Reflexology gaining acceptance in the United States

Published on: February 26, 2014

Debi Sanguedolce, licensed massage therapist and practicing reflexologist, works on a co-worker’s hands during a break. Photo Penny Fletcher

Debi Sanguedolce, licensed massage therapist and practicing reflexologist, works on a co-worker’s hands during a break. Photo Penny Fletcher

“When I leave I’m in a whole new place,” said Trudy Coleman, a longtime resident and former owner of The Coleman Connection Realty in Sun City Center. “It’s a world of comfort. Like being cut free of all your up-tightness. It’s a very short hour.”

Coleman is just one example of the local people who have tried reflexology and said it helps them relax and can eliminate pain.

History shows that the ancient Egyptian and Chinese practiced it, and now many other countries use it as established alternative medical practice.

Debi Sanguedolce, a licensed massage therapist, uses therapeutic reflexology in her office at A Peaceful Harbor Day Spa and Salon in Apollo Beach, owned by Kathie McPhee.

Sanguedolce has taught reflexology at Keiser University and at Manatee Technical Institute, where she is also on the Advisory Council.

“A lot of people who are embarrassed by massage will take off their shoes and let us work on their feet,” she said. Others use both massage and reflexology for many things, especially stress and pain relief, she said.

Coleman swears by it.

The technique involves the 2,000 nerve pathways through the body that end in the feet. All the organs and systems in the body are represented in what reflexologists term “zones” in the feet. The hands mirror the feet and also can be used to receive benefit from reflexology, but reflexologists say working on the feet is the most powerful.

“Applying static compression to certain places in the feet or hands can initiate the healing process,” Sanguedolce said. “This technique was introduced in the United States in 1913 by William Fitzgerald, an ear, nose and throat specialist.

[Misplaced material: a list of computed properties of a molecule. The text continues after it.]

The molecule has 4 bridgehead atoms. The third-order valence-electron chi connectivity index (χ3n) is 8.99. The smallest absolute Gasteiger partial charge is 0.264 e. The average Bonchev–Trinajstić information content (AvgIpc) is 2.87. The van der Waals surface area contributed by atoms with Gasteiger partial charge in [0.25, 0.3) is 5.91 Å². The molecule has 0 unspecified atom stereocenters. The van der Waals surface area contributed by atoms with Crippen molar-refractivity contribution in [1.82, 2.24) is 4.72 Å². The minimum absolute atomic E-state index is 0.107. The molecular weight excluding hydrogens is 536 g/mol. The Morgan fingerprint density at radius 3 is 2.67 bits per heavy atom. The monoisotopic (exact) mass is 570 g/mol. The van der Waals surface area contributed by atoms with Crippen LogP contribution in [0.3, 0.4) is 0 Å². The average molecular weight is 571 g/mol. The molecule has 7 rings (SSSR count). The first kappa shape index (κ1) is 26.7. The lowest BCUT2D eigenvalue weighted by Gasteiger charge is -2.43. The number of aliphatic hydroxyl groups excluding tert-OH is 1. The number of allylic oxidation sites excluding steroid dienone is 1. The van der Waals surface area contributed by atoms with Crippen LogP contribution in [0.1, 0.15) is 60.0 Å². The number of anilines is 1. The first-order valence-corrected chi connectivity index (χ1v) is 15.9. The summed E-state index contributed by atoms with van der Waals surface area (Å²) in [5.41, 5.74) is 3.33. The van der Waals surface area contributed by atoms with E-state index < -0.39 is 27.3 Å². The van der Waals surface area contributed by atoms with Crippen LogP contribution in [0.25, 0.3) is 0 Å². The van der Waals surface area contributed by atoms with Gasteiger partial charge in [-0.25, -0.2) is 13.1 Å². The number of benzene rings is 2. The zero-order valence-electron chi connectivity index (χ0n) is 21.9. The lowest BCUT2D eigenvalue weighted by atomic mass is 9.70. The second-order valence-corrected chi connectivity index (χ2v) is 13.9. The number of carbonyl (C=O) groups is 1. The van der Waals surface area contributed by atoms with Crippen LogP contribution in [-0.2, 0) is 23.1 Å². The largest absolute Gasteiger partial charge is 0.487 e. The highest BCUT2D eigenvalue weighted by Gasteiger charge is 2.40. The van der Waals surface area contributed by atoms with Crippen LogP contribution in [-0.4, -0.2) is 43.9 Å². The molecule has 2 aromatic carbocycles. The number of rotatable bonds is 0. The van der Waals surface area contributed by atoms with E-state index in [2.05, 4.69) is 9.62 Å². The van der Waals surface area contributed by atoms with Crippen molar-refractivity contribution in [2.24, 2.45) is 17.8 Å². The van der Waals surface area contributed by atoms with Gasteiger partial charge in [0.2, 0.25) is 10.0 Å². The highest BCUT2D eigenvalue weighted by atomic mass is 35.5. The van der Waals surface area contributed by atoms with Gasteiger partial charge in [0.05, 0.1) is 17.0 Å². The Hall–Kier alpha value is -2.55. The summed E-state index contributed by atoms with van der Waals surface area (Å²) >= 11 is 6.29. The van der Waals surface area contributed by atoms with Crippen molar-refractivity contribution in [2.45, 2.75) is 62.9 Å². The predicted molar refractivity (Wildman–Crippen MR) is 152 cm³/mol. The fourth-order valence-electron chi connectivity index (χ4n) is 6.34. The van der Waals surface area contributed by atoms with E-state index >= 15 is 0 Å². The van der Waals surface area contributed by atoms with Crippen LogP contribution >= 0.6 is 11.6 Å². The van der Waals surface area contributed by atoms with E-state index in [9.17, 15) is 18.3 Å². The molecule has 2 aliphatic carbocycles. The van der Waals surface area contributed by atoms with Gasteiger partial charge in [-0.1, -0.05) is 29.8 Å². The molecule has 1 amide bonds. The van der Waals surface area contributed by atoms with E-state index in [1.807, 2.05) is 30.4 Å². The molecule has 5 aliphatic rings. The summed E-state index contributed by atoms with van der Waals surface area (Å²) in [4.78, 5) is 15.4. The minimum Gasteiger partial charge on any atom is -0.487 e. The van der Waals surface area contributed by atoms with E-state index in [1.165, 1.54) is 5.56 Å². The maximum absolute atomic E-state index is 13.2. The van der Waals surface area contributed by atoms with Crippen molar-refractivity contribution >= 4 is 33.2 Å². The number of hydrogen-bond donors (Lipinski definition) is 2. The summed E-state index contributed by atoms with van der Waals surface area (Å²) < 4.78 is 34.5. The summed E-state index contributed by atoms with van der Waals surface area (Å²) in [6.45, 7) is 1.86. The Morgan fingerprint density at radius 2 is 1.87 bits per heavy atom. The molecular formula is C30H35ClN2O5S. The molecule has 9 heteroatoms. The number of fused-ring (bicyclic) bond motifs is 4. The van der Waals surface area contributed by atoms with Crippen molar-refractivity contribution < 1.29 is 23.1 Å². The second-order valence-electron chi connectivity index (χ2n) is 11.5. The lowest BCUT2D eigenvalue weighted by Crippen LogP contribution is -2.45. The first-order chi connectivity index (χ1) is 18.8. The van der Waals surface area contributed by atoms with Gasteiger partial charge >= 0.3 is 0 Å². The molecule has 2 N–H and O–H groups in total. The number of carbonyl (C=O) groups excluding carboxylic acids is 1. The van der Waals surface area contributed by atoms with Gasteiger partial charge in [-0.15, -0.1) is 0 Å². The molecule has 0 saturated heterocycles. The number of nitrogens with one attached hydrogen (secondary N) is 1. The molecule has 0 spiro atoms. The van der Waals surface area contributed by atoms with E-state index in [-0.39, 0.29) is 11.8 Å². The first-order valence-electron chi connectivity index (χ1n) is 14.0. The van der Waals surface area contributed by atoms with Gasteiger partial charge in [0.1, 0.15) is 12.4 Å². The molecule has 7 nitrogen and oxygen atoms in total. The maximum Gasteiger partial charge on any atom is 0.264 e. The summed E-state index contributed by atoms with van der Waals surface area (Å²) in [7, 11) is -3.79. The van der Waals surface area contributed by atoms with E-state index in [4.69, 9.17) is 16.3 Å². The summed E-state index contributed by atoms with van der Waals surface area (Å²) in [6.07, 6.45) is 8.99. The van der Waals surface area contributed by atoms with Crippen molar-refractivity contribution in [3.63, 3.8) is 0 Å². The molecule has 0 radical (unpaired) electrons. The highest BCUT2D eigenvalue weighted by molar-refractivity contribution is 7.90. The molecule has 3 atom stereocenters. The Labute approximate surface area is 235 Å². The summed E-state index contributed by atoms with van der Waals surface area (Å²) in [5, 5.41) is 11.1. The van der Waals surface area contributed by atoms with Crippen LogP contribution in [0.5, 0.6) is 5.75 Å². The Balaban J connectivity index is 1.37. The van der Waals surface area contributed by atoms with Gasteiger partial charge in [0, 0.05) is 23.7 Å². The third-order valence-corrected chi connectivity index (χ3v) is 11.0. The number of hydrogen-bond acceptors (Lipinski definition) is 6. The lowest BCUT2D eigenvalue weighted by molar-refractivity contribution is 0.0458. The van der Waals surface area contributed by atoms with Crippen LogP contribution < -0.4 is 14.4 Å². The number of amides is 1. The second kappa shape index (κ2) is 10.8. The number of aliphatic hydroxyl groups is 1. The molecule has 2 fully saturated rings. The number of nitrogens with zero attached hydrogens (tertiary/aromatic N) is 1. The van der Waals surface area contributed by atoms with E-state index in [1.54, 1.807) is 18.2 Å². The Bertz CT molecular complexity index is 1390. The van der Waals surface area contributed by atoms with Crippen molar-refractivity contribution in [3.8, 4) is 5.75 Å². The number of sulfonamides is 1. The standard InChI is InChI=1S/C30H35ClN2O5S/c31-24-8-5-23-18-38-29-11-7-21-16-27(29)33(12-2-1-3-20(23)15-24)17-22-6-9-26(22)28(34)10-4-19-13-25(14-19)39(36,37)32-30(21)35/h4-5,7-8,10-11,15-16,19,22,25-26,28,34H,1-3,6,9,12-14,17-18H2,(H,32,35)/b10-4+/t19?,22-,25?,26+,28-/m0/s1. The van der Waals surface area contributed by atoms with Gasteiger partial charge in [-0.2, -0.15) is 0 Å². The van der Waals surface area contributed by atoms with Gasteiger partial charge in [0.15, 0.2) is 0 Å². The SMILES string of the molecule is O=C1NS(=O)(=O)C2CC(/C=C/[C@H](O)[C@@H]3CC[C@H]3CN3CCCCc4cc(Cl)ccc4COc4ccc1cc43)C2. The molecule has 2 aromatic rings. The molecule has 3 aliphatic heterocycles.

When researched on the Internet, the history of reflexology in the US also mentions Dr. Edwin Bowers, who worked with Fitzgerald. He is said to have used the practice for an anesthetic effect.

But Sanguedolce didn’t learn about the procedure from the Internet.

As a young mother living in Arkansas, she watched as the medical profession couldn’t help her son, who had had an adverse reaction to something that happened in a doctor’s office.

“Back then, we grew all our own food, and were really into the health food thing,” she said. “Still, I was skeptical when I went into the health food store and found and read the book on reflexology by Eunice Ingham.” Ingham’s work culminated in the International Institute of Reflexology, which has since become popular in several places, including an institute currently operating in St. Petersburg.

“I read the book and started doing the technique on my son, and he never had any more problems,” Sanguedolce said. After that, she began to study the procedure, along with massage.

Locally, many people attest to the ability of reflexology to help them.

“Patti Green had a broken small toe and was hurting walking, even after it healed, but reflexology adjusted it,” said Sangueldoce.

She tells of an elderly Native American who allowed her to adjust his back while she was staying near a reservation in Orange Springs. “His granddaughter came to me crying that he needed help. Until then, none of the tribe would let me touch them,” she said.

Another story centered on helping a young girl with ear pain during a flight.

“She was just screaming and holding her ear,” Sanguedolce said. “I showed the parents where to apply pressure on her hand, and almost immediately, she stopped crying.”

The American Cancer Society has approved reflexology as a help with breast cancer pain and is using it in its “integrated” program at the H. Lee Moffitt Cancer Center in Tampa.

Some medical insurances are starting to allow payment for it, for certain conditions. Meanwhile, other countries often use it as a regular practice.

“In Thailand, for instance,” Sanguedolce said, “everyone who enters the emergency room of a hospital has it done automatically.”

The Internet shows that 22 percent of residents of Denmark use the procedure; and in the United Kingdom, it is regulated by the Complimentary & Natural Health Care Council, which regulates all alternative medicine.

Reflexologists explain that it works this way: The bottoms of the feet have zones that correspond to various areas of the body. If you have two of something, it appears on both feet, like two kidneys, or two lungs. If you only have one, like one liver, then you only have it on one foot.

Sanguedolce is available to speak about reflexology (and massage) to groups and to explain its value. She may be reached at